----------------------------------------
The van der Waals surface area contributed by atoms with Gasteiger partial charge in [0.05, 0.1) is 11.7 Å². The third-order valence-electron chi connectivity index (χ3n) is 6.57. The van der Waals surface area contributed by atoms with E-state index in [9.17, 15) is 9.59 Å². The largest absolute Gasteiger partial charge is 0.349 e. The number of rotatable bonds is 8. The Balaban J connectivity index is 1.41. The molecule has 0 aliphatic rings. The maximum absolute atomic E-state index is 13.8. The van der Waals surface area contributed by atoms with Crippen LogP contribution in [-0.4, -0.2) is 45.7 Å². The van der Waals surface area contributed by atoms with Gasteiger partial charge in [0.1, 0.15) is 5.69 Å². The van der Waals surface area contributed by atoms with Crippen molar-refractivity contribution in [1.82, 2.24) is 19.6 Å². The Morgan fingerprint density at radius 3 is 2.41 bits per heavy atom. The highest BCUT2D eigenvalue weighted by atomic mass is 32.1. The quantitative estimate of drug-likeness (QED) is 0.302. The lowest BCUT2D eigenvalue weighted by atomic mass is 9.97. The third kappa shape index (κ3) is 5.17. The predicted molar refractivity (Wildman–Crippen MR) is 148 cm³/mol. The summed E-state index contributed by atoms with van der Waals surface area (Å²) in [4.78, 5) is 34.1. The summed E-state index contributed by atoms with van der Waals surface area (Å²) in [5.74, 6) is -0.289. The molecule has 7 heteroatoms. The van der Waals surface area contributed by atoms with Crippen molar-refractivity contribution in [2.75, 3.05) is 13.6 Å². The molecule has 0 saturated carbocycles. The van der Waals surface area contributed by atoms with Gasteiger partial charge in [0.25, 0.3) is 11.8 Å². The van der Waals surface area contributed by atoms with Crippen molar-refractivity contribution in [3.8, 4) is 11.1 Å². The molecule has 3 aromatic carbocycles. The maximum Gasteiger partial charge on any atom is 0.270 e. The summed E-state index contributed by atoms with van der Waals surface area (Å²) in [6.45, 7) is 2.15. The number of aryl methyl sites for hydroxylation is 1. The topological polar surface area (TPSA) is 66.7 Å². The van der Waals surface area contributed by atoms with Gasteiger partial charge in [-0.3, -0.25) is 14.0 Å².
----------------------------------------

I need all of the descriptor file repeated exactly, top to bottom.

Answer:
The van der Waals surface area contributed by atoms with Gasteiger partial charge in [0.05, 0.1) is 11.7 Å². The third-order valence-electron chi connectivity index (χ3n) is 6.57. The van der Waals surface area contributed by atoms with E-state index in [9.17, 15) is 9.59 Å². The largest absolute Gasteiger partial charge is 0.349 e. The number of rotatable bonds is 8. The Balaban J connectivity index is 1.41. The molecule has 0 aliphatic rings. The maximum absolute atomic E-state index is 13.8. The van der Waals surface area contributed by atoms with Crippen LogP contribution in [-0.4, -0.2) is 45.7 Å². The van der Waals surface area contributed by atoms with Gasteiger partial charge in [0.1, 0.15) is 5.69 Å². The van der Waals surface area contributed by atoms with Crippen molar-refractivity contribution in [1.82, 2.24) is 19.6 Å². The Morgan fingerprint density at radius 3 is 2.41 bits per heavy atom. The highest BCUT2D eigenvalue weighted by atomic mass is 32.1. The quantitative estimate of drug-likeness (QED) is 0.302. The lowest BCUT2D eigenvalue weighted by atomic mass is 9.97. The third kappa shape index (κ3) is 5.17. The predicted molar refractivity (Wildman–Crippen MR) is 148 cm³/mol. The summed E-state index contributed by atoms with van der Waals surface area (Å²) in [4.78, 5) is 34.1. The summed E-state index contributed by atoms with van der Waals surface area (Å²) in [5.74, 6) is -0.289. The molecule has 7 heteroatoms. The van der Waals surface area contributed by atoms with Crippen molar-refractivity contribution in [2.75, 3.05) is 13.6 Å². The molecule has 0 saturated carbocycles. The van der Waals surface area contributed by atoms with Gasteiger partial charge in [0.25, 0.3) is 11.8 Å². The van der Waals surface area contributed by atoms with Crippen molar-refractivity contribution in [3.8, 4) is 11.1 Å². The molecule has 3 aromatic carbocycles. The maximum Gasteiger partial charge on any atom is 0.270 e. The summed E-state index contributed by atoms with van der Waals surface area (Å²) in [6.45, 7) is 2.15. The number of aryl methyl sites for hydroxylation is 1. The topological polar surface area (TPSA) is 66.7 Å². The van der Waals surface area contributed by atoms with Gasteiger partial charge in [-0.3, -0.25) is 14.0 Å².